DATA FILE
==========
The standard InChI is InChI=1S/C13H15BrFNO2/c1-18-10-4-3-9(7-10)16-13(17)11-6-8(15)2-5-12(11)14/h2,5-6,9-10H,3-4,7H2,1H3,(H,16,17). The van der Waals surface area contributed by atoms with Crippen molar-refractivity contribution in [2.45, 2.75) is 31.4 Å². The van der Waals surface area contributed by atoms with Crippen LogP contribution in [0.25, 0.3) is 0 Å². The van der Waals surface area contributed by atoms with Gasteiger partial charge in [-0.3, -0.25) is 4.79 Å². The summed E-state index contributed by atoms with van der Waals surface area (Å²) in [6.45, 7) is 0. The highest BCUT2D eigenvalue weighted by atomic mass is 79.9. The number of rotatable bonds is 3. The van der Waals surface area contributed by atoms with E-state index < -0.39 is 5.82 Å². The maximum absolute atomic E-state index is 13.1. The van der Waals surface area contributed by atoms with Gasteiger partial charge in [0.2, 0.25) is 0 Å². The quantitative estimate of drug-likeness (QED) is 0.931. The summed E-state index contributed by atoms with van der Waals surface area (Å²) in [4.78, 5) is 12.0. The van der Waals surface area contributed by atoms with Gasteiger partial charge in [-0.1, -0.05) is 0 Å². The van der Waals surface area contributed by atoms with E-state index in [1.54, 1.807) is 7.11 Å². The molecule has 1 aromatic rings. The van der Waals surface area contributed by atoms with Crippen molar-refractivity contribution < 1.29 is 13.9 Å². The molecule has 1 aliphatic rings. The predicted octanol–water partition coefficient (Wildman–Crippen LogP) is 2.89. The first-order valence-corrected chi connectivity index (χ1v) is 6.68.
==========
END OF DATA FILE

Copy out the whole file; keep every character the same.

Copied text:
The standard InChI is InChI=1S/C13H15BrFNO2/c1-18-10-4-3-9(7-10)16-13(17)11-6-8(15)2-5-12(11)14/h2,5-6,9-10H,3-4,7H2,1H3,(H,16,17). The van der Waals surface area contributed by atoms with Crippen molar-refractivity contribution in [2.45, 2.75) is 31.4 Å². The van der Waals surface area contributed by atoms with Crippen LogP contribution in [0.25, 0.3) is 0 Å². The van der Waals surface area contributed by atoms with Gasteiger partial charge in [-0.3, -0.25) is 4.79 Å². The summed E-state index contributed by atoms with van der Waals surface area (Å²) in [6.45, 7) is 0. The highest BCUT2D eigenvalue weighted by atomic mass is 79.9. The number of rotatable bonds is 3. The van der Waals surface area contributed by atoms with E-state index < -0.39 is 5.82 Å². The maximum absolute atomic E-state index is 13.1. The van der Waals surface area contributed by atoms with Gasteiger partial charge in [0.2, 0.25) is 0 Å². The quantitative estimate of drug-likeness (QED) is 0.931. The summed E-state index contributed by atoms with van der Waals surface area (Å²) in [4.78, 5) is 12.0. The van der Waals surface area contributed by atoms with Gasteiger partial charge in [-0.1, -0.05) is 0 Å². The van der Waals surface area contributed by atoms with E-state index in [1.54, 1.807) is 7.11 Å². The molecule has 1 aromatic rings. The van der Waals surface area contributed by atoms with Crippen molar-refractivity contribution < 1.29 is 13.9 Å². The molecule has 1 aliphatic rings. The predicted octanol–water partition coefficient (Wildman–Crippen LogP) is 2.89. The first-order valence-corrected chi connectivity index (χ1v) is 6.68.